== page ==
Marlins cut down O's, 3-2, in 10 Orioles lose 4th in row despite Mussina effort as 2 thrown out at plate

Gift home run isn't enough

Scoring opportunities again are unfulfilled

September 03, 1997|By Joe Strauss | Joe Strauss,SUN STAFF

MIAMI -- They received a home run that wasn't, a winning pitching performance that didn't and were offered a game in the standings they wouldn't accept.

When done, the Orioles had suffered a wrenching 10-inning, 3-2 loss to the Florida Marlins in a game they had every excuse to win but found every way to lose.

Edgar Renteria ended it with a two-out single off Terry Mathews to score pinch runner Gregg Zaun, ending the Orioles' string of eight consecutive extra-inning wins while intensifying questions about an increasingly lost offense.

The loss was the Orioles' fourth in a row, their longest skid since they ended a six-game losing streak on July 13.

Before the game ended, it turned into button-pushing, double-switching madness between managers Davey Johnson and Jim Leyland.

Johnson played the wildest move before the Marlins batted in the 10th. He replaced B. J. Surhoff in left field with Jerome Walton (who had pinch hit in the top of the inning), shifting Surhoff to second base. Johnson then reconsidered, returning Surhoff to left, removing Walton and inserting Aaron Ledesma at second base.

At the same time, Johnson went to the mound with trainer Richie Bancells to check on pitcher Alan Mills, whom he removed despite Mills insisting he was not hurt.

Leyland used five pitchers within one span of six hitters.

He also removed left fielder Moises Alou in a 10th-inning double switch. Alou had tied the game two innings earlier on a home run and had saved a run by throwing out Cal Ripken at the plate in the seventh inning.

It was this kind of night: Johnson used three runners for one base runner and got a pickoff in return.

Mathews (3-4), who replaced Mills, allowed a run for the eighth time in his past nine outings and suffered his second loss in four days.

The game got there only because the Orioles lost three outs on the bases and could not generate enough offense to reward Mike Mussina for another standup effort.

The flail-or-fail Orioles again froze when asked to manufacture runs. Catcher Chris Hoiles also was thrown out at the plate, attempting to score from second base in the second inning against right fielder Gary Sheffield.

A season low point arrived in the eighth inning with the game tied 2-2 and hard-luck Mussina still able to gain a well-deserved win.

With runners at first and second and none out, Jeff Reboulet was ordered to bunt. Johnson had used three players to produce the lead run. Pinch hitter Harold Baines singled and was replaced by pinch runner Shawn Boskie. When Brady Anderson walked, Johnson replaced Boskie with another runner, Jeffrey Hammonds.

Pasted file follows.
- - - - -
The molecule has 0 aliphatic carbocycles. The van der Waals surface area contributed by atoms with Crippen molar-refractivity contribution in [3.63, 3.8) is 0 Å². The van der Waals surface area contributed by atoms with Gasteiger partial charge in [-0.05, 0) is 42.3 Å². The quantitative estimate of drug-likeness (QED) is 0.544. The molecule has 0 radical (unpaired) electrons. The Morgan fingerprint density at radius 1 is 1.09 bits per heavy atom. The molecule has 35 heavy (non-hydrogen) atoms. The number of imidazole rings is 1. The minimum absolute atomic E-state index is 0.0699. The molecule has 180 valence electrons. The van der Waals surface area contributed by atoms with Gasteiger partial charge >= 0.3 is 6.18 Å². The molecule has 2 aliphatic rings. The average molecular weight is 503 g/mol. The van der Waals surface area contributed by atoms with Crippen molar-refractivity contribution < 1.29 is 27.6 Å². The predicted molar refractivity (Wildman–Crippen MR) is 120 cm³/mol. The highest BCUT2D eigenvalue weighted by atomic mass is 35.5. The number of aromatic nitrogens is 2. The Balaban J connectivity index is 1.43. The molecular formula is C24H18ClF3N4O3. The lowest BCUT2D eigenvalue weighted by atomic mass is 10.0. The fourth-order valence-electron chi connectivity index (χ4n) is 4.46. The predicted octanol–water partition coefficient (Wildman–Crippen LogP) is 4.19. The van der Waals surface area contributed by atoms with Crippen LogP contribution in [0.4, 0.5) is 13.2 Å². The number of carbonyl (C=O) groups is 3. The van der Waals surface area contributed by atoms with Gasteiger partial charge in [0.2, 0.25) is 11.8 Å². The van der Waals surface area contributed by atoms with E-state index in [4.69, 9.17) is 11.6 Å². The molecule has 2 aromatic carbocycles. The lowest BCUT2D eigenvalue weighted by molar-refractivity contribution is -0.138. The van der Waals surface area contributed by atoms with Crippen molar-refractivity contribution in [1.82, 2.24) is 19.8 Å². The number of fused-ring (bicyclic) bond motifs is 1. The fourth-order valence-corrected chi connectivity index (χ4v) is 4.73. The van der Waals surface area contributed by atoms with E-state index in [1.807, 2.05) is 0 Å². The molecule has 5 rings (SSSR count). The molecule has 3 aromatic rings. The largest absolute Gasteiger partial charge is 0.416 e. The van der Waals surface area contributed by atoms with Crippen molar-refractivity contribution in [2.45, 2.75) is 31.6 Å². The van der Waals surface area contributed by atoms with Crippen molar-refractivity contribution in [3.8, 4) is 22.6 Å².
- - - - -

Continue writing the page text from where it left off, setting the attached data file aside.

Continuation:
Reboulet bunted through one pitch. When he missed a second attempt, Marlins catcher Charles Johnson caught Hammonds too far from the bag and threw him out with embarrassing ease.

This was nothing short of giving back free money. The Philadelphia Philles had defeated the New York Yankees for a second straight day. The Orioles had taken an unlikely 2-0 lead in the first inning when Rafael Palmeiro hit a controversial home run just inside the right-field foul pole. It was his eighth homer in 19 games.

The Orioles faced one of their most outstanding alums. Kevin Brown entered having gone 3-0 with a 1.40 ERA in six August starts. Last month Brown allowed only seven earned runs while striking out 37 in 45 innings and refused to allow a home run.

Replays showed he still hasn't, but a National League umpiring crew disagreed. As Sheffield leaped headlong into the right-field wall, Palmeiro's clout struck the fence about two feet below its top.

While Palmeiro and base runner Surhoff sprinted around the bases, first base umpire Bruce Froemming signaled home run, thinking the ball had hit a fan and rebounded back onto the field. Leyland and Sheffield argued the call with Froemming but to no avail. Froemming neither moved far down the foul line nor sought help with the call.

For the scuffling Orioles, the call was huge. Ripken followed Palmeiro's "blast" with a strikeout, leaving in doubt whether the Orioles would have scored without umpire assistance.

Call it the reverse Maier effect. The Orioles give up runs when kids reach over fences to grab an otherwise catchable fly ball. They gain runs when an ungainly outfielder helps make a double look like a ball that has left the yard.

The Marlins have won five straight, seven of eight and 11 of 14. Before last night they had scored eight runs or more in four of their last seven games, including 10 in a Scott Erickson start Monday. But against Mussina, one umpire's missed call almost turned an entire game.

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